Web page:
On October 26, 2006 FEMA announced it would pay 75% of the costs associated with fighting the fire. On October 27, 2006, Governor Arnold Schwarzenegger declared a state of emergency in Riverside County and ordered flags at the California Capitol building and all California Department of Forestry stations to be flown at half-staff.

Firefighters from as far away as Alameda County worked to control the blaze.

Criminal investigation

A nearly $600,000 reward was offered for information leading to the arrest and conviction of the arsonist(s). Several government as well as private agencies donated to this reward. The State of California, Riverside County, San Bernardino County, Morongo Band of Mission Indians, Soboba Band of Luiseņo Indians, and Tim Blixseth, a Coachella Valley logging industry magnate, each donated $100,000.

The Riverside County Sheriff Department's Central Homicide Unit arrested Raymond Lee Oyler, a mechanic from Beaumont, on October 31, 2006 for setting two wildfires in the summer of 2006. "Inside his car, authorities found a wig, latex gloves, cigarettes, black spray paint and a partially burned slingshot that Hestrin said was used to launch incendiary devices into the brush. His DNA was found on two cigarette butts used in other nearby wildfires. ... Oyler's girlfriend told police that he had bragged about setting fires and had complained that they weren't big enough. She threatened to leave him if he didn't stop, so he quit for six months, Hestrin said."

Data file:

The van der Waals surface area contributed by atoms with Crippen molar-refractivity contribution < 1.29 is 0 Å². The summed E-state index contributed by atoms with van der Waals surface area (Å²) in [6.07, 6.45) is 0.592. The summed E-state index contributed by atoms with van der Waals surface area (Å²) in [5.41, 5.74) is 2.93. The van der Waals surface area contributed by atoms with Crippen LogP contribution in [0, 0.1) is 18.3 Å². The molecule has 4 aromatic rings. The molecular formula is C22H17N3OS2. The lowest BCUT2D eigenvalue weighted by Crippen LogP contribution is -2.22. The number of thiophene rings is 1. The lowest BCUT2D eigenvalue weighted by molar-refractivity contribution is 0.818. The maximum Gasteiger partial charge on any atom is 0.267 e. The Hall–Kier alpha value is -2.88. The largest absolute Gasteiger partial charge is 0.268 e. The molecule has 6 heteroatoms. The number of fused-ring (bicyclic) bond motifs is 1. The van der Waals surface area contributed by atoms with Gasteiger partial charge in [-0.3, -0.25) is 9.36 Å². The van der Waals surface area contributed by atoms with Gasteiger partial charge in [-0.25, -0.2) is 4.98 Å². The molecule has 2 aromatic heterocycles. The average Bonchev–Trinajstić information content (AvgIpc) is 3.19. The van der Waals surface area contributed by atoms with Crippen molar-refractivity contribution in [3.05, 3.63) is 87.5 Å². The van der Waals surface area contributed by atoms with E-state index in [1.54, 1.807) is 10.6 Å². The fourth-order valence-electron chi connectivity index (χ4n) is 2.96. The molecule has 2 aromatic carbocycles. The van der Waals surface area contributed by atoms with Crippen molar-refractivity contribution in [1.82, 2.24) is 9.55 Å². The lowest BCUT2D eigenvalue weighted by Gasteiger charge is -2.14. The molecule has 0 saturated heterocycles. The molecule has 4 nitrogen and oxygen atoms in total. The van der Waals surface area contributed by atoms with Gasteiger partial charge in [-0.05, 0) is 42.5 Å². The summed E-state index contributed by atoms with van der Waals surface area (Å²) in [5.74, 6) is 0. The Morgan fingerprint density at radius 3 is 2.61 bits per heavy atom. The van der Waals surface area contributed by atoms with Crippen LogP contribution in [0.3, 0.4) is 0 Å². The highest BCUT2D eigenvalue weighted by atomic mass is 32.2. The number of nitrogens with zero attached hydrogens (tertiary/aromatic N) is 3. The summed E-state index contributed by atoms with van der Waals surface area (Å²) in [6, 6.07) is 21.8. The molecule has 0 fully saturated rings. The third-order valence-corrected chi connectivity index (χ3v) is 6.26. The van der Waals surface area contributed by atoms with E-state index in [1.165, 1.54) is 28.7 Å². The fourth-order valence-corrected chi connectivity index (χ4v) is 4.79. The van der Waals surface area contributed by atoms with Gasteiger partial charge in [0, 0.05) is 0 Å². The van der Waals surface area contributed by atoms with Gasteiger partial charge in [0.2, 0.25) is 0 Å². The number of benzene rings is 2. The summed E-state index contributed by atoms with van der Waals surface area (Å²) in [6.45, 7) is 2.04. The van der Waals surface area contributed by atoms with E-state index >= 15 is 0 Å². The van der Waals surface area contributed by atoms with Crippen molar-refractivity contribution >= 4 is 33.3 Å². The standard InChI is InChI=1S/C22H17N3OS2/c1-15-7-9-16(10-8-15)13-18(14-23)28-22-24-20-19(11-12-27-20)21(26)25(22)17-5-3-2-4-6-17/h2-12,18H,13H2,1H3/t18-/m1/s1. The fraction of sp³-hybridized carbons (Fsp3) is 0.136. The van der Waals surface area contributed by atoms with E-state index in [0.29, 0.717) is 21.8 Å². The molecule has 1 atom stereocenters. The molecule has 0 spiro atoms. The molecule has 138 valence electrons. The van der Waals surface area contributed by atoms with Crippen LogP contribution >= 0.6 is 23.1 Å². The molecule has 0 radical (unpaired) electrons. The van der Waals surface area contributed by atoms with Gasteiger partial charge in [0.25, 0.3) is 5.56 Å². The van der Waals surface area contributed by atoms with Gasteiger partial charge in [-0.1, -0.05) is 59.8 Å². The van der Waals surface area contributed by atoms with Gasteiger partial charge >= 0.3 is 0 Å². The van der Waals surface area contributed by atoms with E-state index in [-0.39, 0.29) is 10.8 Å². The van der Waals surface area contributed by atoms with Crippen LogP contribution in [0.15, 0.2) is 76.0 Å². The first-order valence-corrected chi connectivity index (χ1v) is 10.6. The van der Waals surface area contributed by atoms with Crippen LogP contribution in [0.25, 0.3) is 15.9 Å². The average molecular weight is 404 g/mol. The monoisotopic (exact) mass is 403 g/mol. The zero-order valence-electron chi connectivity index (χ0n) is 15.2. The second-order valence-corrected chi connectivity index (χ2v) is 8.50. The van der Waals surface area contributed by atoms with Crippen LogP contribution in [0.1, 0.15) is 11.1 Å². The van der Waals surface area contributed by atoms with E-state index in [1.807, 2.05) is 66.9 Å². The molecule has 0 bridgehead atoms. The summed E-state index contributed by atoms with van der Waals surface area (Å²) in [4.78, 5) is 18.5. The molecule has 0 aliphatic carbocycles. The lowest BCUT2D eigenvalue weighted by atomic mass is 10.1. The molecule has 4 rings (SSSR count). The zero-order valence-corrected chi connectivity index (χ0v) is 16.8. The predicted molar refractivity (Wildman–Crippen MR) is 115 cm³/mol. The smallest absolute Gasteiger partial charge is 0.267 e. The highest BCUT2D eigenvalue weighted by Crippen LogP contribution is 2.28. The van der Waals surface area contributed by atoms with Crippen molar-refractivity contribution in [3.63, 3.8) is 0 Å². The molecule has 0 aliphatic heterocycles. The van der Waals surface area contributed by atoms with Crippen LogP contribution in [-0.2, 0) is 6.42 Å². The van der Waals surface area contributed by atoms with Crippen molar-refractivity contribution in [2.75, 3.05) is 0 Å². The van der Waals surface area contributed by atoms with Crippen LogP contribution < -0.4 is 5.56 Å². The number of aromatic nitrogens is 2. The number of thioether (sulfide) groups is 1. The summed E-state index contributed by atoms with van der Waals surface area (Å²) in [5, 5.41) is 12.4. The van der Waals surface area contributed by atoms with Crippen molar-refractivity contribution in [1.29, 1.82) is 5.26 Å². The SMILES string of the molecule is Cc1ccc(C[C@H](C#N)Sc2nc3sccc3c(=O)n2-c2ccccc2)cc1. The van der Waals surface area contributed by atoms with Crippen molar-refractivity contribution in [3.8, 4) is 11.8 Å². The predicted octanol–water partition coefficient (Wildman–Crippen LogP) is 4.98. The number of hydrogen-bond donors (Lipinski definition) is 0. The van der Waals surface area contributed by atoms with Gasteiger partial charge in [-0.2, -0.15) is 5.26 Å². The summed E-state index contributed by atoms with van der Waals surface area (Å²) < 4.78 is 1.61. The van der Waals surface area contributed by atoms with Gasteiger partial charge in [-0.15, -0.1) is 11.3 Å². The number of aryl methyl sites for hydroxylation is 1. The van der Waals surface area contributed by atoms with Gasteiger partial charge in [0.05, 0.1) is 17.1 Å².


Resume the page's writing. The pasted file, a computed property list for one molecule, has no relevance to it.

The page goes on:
The Riverside County Sheriff's Department announced on November 2, 2006, that Oyler also was charged for his involvement with the Esperanza Fire, which killed five firefighters. Overall, he was charged with almost two dozen counts of arson and 17 counts of setting fires with an incendiary device.

Prosecutors alleged that Oyler had set as many as 25 fires throughout the San Gorgonio Pass in summer 2006. The fires combined and became more difficult to extinguish. He used a combination of matches and cigarettes to start a fire in Cabazon at the base of the San Jacinto Mountains. "The defense conceded that Oyler set 11 fires, just not the 2006 Esperanza fire that killed five firefighters."

On November 11, 2006 it was announced that Oyler was also a suspect in the 2003 Old Fire. However, another person was later convicted of setting that fire.

After a week of deliberation, a Riverside jury on March 6, 2009 returned a verdict of first-degree murder against Oyler for the deaths of the five firefighters killed in the fire.

On May 9, 2007, Riverside County District Attorney Rod Pacheco said that he planned to seek the death penalty against Oyler. On June 5, 2009, Oyler was sentenced to death for starting the 2006 Esperanza fire.